On 10 March, Evangelos Marinakis, owner of football clubs Nottingham Forest and Olympiacos, announced on his Instagram feed that he had been infected with the virus. It was announced the same day that mental health minister Nadine Dorries MP had tested positive for the virus and was self isolating. Nine more cases were also discovered in Wales bringing the total to 15.
On 11 March, 83 more cases were discovered in the UK bringing the total to 456. It was announced later that day that four new cases in Wales had been discovered, bringing the total to 19. On the same day, the WHO declared the outbreak a pandemic, and it was discussed in the UK government's annual budget.
On 12 March, the first confirmed case was found in Sheffield, South Yorkshire, where previously a man was isolated, raising the number of cases in South Yorkshire to 12. Later that day 6 new cases were discovered in Wales, bringing the total to 25. Meanwhile, the total of cases in the UK was reported to be 590. On the same day, the UK CMOs raised the risk to the UK from moderate to high. The government advised that anyone with a new continuous cough or a fever should self-isolate for seven days. Schools were asked to cancel trips abroad, and people over 70 and those with pre-existing medical conditions were advised to avoid cruises.
On 13 March, the number of confirmed cases rose by 208 to 798 confirmed cases, with the first death from Coronavirus being reported in Scotland. Many sporting fixtures including the London Marathon, the Six Nations Wales vs Scotland fixture, and all Premier League and EFL football games were postponed and the 2020 United Kingdom local elections were postponed for a year. Similarly, the Country to Country music festival due to take place between 13–15 March at London's O2 Arena was also postponed. The UK Government restricted the export of three drugs being administered to COVID-19 patients in clinical trials in China: Kaletra, Chloroquine Phosphate, and Hydroxychloroquine 
On 14 March, the number of confirmed cases rose to 1,140 and the total number of people who had died in the UK had increased to 21.
On 15 March, the Secretary of State for Health and Social Care, Matt Hancock announced that everyone in Britain over the age of 70 would be told to self-isolate "within the coming weeks". That day, the number of cases rose to 1,372 and the number of deaths increased to 35.
On 16 March, the UK death toll rose to 55, with the number of cases of the illness passing 1,500. The deaths included the first to be reported in Wales. Also on 16 March, Prime Minister Boris Johnson advised everyone in the UK against "non-essential" travel and contact with others, as well as suggesting people should avoid pubs, clubs and theatres, and work from home if possible. Pregnant women, people over the age of 70 and those with certain health conditions were urged to consider the advice "particularly important", and would be asked to self-isolate within days. On the same day, the second Member of Parliament was diagnosed with the virus. The Labour MP for Jarrow, Kate Osborne tested positive after a period of self-isolation.
On 17 March, NHS England announced that all non-urgent operations in England would be postponed from 15 April to free up 30,000 beds. Also on 17 March, Chancellor Rishi Sunak announced that £330bn would be made available in loan guarantees for businesses affected by the pandemic. On that day the UK death toll rose to 71, while the number of confirmed cases increased to 1,950.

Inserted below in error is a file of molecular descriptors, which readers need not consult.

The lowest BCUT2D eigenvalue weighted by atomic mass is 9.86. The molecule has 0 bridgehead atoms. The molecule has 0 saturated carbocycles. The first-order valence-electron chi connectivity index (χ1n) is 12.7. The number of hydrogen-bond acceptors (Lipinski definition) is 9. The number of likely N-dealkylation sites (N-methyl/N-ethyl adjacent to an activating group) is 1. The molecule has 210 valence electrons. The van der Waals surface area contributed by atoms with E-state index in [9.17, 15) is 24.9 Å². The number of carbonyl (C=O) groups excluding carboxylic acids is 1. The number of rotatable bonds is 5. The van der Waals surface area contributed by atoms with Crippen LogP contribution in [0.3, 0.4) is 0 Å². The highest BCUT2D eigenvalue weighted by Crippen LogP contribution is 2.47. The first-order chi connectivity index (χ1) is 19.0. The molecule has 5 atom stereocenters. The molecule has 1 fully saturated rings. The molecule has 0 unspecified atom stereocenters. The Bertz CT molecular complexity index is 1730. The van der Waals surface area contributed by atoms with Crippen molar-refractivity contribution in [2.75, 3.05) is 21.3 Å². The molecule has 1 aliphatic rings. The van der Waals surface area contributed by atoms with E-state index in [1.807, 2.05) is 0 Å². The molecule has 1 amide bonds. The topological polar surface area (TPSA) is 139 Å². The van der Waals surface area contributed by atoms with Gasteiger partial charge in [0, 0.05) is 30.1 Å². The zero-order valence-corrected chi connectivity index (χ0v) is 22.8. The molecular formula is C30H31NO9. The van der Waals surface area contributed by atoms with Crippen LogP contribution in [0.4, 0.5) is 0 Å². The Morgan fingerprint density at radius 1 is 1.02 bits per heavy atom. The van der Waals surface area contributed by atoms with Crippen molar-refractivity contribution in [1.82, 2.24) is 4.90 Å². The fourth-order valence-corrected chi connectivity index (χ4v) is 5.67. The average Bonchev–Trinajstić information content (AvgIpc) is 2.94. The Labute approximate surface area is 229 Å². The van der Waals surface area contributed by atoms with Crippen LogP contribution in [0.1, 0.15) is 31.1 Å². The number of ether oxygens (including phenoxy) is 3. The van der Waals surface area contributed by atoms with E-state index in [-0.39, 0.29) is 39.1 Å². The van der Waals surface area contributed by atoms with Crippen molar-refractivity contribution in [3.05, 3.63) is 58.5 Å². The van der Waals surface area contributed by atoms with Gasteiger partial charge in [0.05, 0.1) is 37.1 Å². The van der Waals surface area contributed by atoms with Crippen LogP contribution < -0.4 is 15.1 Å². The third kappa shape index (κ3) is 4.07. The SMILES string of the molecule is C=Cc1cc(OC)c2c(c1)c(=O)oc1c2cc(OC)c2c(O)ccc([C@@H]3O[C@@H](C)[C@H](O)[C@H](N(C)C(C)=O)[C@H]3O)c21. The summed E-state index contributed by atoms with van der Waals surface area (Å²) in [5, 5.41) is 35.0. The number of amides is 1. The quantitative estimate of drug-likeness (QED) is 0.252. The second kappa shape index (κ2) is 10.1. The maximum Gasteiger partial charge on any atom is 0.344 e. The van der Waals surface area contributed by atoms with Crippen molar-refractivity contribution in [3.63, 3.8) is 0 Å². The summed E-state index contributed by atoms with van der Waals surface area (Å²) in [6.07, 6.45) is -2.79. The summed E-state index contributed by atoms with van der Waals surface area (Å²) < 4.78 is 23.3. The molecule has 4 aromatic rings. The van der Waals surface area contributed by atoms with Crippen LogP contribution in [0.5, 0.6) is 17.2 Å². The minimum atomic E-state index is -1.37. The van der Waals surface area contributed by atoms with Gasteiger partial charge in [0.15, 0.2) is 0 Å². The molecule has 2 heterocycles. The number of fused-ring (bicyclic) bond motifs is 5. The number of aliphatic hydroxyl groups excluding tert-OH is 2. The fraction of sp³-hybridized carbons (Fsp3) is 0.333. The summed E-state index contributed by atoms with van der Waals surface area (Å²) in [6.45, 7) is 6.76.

On 17 March, the government provided a £3.2million emergency support package to help rough sleepers into accommodation. With complex physical and mental health needs, in general, homeless people are at a significant risk of catching the virus; as such it was argued that this fund was not satisfactory.
On 19 March, the first death was confirmed in Northern Ireland. The Ministry of Defence also announced the formation of the COVID Support Force, enabling the military to support public services and civilian authorities in tackling the outbreak. Two military operations were also announced; Operation Rescript, which focuses on the outbreak in the United Kingdom, and Operation Broadshare, which focuses on British military activities overseas.
On 20 March, the Driver and Vehicle Standards Agency announced that all pending practical and driving theory tests were to be postponed, for at least 3 months in the case of practical tests, and up to and including 20 April for theory tests. All candidates were to receive notification of when their tests were rescheduled.
On 22 March, the UK death toll reached 281, including what was reported to be the virus's youngest British victim so far, an eighteen-year-old with underlying health problems.
On 23 March, Next was the latest retailer to announce that it was temporarily closing its 700 stores due to the pandemic. It predicted a £1bn loss in revenue due to the virus. On the same day, Downing Street confirmed Foreign Secretary Dominic Raab is the "designated survivor" to replace Prime Minister Boris Johnson if he becomes "incapacitated" due to COVID-19. The clarification came after the issue was raised by MP Peter Bone.
On the evening of 23 March, Prime Minister Boris Johnson announced in a television broadcast that measures to mitigate the virus were to be tightened further in order to protect the NHS, with wide-ranging restrictions made on freedom of movement, enforceable in law, for a planned "lockdown" period intended to last for at least three weeks. The government directed people to stay at home throughout this period except for essential purchases, essential work travel (if remote work is not possible), medical needs, one exercise per-day (alone or with members of their household), and providing care for others. Many other non-essential activities, including all public gatherings and social events except funerals, are prohibited, with many categories of retail businesses ordered to be closed.